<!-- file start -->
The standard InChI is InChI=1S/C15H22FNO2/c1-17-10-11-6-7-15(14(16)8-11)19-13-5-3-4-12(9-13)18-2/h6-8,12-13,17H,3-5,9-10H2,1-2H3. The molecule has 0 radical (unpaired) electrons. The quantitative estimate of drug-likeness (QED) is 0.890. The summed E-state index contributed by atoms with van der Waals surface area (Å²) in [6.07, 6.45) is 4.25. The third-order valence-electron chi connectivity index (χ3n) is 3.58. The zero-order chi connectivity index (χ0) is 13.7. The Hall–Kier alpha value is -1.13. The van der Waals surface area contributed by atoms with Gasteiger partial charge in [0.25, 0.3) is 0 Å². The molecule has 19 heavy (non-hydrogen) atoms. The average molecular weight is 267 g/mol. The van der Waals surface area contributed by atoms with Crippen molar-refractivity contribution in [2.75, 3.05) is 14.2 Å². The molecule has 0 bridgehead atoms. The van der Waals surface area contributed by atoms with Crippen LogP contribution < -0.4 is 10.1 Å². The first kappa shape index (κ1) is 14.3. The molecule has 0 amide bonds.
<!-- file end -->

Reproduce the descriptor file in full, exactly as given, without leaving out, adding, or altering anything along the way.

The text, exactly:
The standard InChI is InChI=1S/C15H22FNO2/c1-17-10-11-6-7-15(14(16)8-11)19-13-5-3-4-12(9-13)18-2/h6-8,12-13,17H,3-5,9-10H2,1-2H3. The molecule has 0 radical (unpaired) electrons. The quantitative estimate of drug-likeness (QED) is 0.890. The summed E-state index contributed by atoms with van der Waals surface area (Å²) in [6.07, 6.45) is 4.25. The third-order valence-electron chi connectivity index (χ3n) is 3.58. The zero-order chi connectivity index (χ0) is 13.7. The Hall–Kier alpha value is -1.13. The van der Waals surface area contributed by atoms with Gasteiger partial charge in [0.25, 0.3) is 0 Å². The molecule has 19 heavy (non-hydrogen) atoms. The average molecular weight is 267 g/mol. The van der Waals surface area contributed by atoms with Crippen molar-refractivity contribution in [2.75, 3.05) is 14.2 Å². The molecule has 0 bridgehead atoms. The van der Waals surface area contributed by atoms with Crippen LogP contribution < -0.4 is 10.1 Å². The first kappa shape index (κ1) is 14.3. The molecule has 0 amide bonds.